Yuan at 20-Year High Signals China Paring Intervention

Photographer: Nelson Ching/Bloomberg

The yuan has advanced 2.6 percent against the dollar this year, the best performing currency in Asia, extending its gain to 36 percent since 2005. Close

The yuan has advanced 2.6 percent against the dollar this year, the best performing... Read More

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Photographer: Nelson Ching/Bloomberg

The yuan has advanced 2.6 percent against the dollar this year, the best performing currency in Asia, extending its gain to 36 percent since 2005.

The Chinese yuan’s surge to a 20-year high signals policy makers are becoming more willing to let investment and trade flows determine the exchange rate as the nation’s trade surplus swells to the biggest since 2009.

The yuan climbed 0.2 percent to close at 6.0723 per dollar in Shanghai, after touching 6.0713 earlier, the strongest level since 1993, China Foreign Exchange Trade System prices show. Twelve-month non-deliverable forwards rose 0.3 percent to an all-time high of 6.1195 per dollar at 11:10 a.m. in New York, according to data compiled by Bloomberg.

China’s trade surplus expanded to $33.8 billion, the largest since January 2009, as exports surged, the custom data showed yesterday. The People’s Bank of China will “basically” end intervention in the currency market and widen the trading band where the yuan is allowed to fluctuate in an “orderly way,” central bank Governor Zhou Xiaochuan said last month.

“The trade surplus will put pressure on the yuan to appreciate for some time,” Mark Williams, the London-based chief Asia economist at Capital Economics Ltd., said in a phone interview yesterday. “It’s likely that the next significant reform will be widening the trading band,” to increase the flexibility of the currency, he said.

The PBOC raised the yuan’s reference rate by 0.17 percent to 6.1130 per dollar, the strongest since a peg to the dollar ended in July 2005. The currency can trade a maximum 1 percent on either side of the central bank’s daily fixing.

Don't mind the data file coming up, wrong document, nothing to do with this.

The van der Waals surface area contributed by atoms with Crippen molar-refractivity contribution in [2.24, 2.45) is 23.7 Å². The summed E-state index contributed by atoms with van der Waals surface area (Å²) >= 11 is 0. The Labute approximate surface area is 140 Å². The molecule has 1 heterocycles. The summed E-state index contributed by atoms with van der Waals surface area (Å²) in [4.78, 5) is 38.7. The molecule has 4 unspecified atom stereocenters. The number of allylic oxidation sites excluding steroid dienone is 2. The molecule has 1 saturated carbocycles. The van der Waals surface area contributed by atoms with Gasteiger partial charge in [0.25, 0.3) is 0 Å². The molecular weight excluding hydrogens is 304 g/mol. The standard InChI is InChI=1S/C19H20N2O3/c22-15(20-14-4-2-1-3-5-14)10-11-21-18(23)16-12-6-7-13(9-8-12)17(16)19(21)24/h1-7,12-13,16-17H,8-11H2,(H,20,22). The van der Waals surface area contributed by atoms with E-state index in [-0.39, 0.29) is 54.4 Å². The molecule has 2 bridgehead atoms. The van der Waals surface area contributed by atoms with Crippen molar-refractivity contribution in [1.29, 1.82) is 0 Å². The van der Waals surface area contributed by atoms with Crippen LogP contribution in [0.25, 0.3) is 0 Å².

Best Performer

The yuan has advanced 2.6 percent against the dollar this year, the best performing currency in Asia, extending its gain to 36 percent since 2005.

Confronted with a slowing economy, China last month vowed to allow more private investment in state-controlled industries, loosen its one-child policy and elevate the role of markets in the most sweeping reforms in two decades.

The central bank will “establish a managed floating exchange-rate system based upon market supply and demand,” and will “basically exit from normal foreign-exchange market intervention,” PBOC’s Zhou wrote in an article in a guidebook explaining reforms outlined in the reforms on Nov. 19.

“As China’s financial reforms are gradually rolled out, the CNY needs to become more market determined,” Paul Mackel, head of Asian currency research at HSBC Holdings Plc., wrote in a note yesterday. “This, in the current climate, means the authorities have given in to broad inflow pressures and allowed more near term strength in the CNY.”

Implied Volatility

At 6.0723 per dollar, the spot rate traded 0.67 percent stronger to the official rate, down from the maximum 1 percent it reached in May, according to data compiled by Bloomberg.

Capital Economics’s Williams said that the narrowing difference between official and market rates suggests currency speculation has eased, paving the way for the policy makers to widen the currency band. The central bank doubled the daily trading band in April.

Traders see wider currency fluctuation in the yuan in coming months. One-month implied volatility in the yuan, a measure of expected moves in the exchange rate used to price options, increased 15 basis points, or 0.15 percentage point, to 1.8 percent, the highest since June, according to data compiled by Bloomberg.

In Hong Kong’s offshore market, the yuan rose less than 0.1 percent to 6.0650 per dollar, according to data compiled by Bloomberg. It earlier touched 6.0595, the highest since Nov. 19.

To contact the reporters on this story: Fion Li in Hong Kong at fli59@bloomberg.net; Ye Xie in New York at yxie6@bloomberg.net

To contact the editors responsible for this story: James Regan at jregan19@bloomberg.net; David Papadopoulos at papadopoulos@bloomberg.net

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